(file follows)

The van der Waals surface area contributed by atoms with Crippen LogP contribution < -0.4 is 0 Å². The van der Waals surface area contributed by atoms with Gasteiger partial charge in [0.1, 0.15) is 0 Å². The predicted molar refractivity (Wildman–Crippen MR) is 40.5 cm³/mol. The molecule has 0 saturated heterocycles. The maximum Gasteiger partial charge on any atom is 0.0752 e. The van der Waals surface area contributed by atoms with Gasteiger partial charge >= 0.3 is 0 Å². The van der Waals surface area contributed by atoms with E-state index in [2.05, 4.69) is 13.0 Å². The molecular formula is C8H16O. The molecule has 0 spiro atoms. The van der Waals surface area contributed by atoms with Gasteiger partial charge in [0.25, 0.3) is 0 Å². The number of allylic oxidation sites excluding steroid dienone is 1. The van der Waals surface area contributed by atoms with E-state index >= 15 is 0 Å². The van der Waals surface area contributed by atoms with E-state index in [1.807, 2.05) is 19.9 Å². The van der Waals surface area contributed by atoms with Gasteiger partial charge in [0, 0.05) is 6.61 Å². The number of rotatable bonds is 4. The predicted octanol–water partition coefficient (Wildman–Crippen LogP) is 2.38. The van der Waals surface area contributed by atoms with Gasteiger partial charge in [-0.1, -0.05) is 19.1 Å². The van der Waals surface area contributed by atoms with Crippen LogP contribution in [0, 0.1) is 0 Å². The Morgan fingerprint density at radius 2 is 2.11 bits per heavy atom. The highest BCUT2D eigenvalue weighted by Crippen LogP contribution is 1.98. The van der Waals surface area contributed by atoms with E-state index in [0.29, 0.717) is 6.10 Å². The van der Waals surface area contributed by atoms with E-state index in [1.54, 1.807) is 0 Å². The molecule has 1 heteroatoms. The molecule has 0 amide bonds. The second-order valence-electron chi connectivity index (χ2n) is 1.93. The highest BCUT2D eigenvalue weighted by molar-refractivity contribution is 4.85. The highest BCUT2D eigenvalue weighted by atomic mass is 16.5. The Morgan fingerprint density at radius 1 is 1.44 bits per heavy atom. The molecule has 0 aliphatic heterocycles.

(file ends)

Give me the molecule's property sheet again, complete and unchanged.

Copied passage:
The van der Waals surface area contributed by atoms with Crippen LogP contribution < -0.4 is 0 Å². The van der Waals surface area contributed by atoms with Gasteiger partial charge in [0.1, 0.15) is 0 Å². The predicted molar refractivity (Wildman–Crippen MR) is 40.5 cm³/mol. The molecule has 0 saturated heterocycles. The maximum Gasteiger partial charge on any atom is 0.0752 e. The van der Waals surface area contributed by atoms with Gasteiger partial charge >= 0.3 is 0 Å². The van der Waals surface area contributed by atoms with E-state index in [2.05, 4.69) is 13.0 Å². The molecular formula is C8H16O. The molecule has 0 spiro atoms. The van der Waals surface area contributed by atoms with Gasteiger partial charge in [0.25, 0.3) is 0 Å². The number of allylic oxidation sites excluding steroid dienone is 1. The van der Waals surface area contributed by atoms with E-state index >= 15 is 0 Å². The van der Waals surface area contributed by atoms with E-state index in [1.807, 2.05) is 19.9 Å². The van der Waals surface area contributed by atoms with Gasteiger partial charge in [0, 0.05) is 6.61 Å². The number of rotatable bonds is 4. The predicted octanol–water partition coefficient (Wildman–Crippen LogP) is 2.38. The van der Waals surface area contributed by atoms with Gasteiger partial charge in [-0.1, -0.05) is 19.1 Å². The van der Waals surface area contributed by atoms with Crippen LogP contribution in [0, 0.1) is 0 Å². The Morgan fingerprint density at radius 2 is 2.11 bits per heavy atom. The highest BCUT2D eigenvalue weighted by Crippen LogP contribution is 1.98. The van der Waals surface area contributed by atoms with E-state index in [0.29, 0.717) is 6.10 Å². The van der Waals surface area contributed by atoms with E-state index in [1.54, 1.807) is 0 Å². The molecule has 1 heteroatoms. The molecule has 0 amide bonds. The second-order valence-electron chi connectivity index (χ2n) is 1.93. The highest BCUT2D eigenvalue weighted by molar-refractivity contribution is 4.85. The highest BCUT2D eigenvalue weighted by atomic mass is 16.5. The Morgan fingerprint density at radius 1 is 1.44 bits per heavy atom. The molecule has 0 aliphatic heterocycles.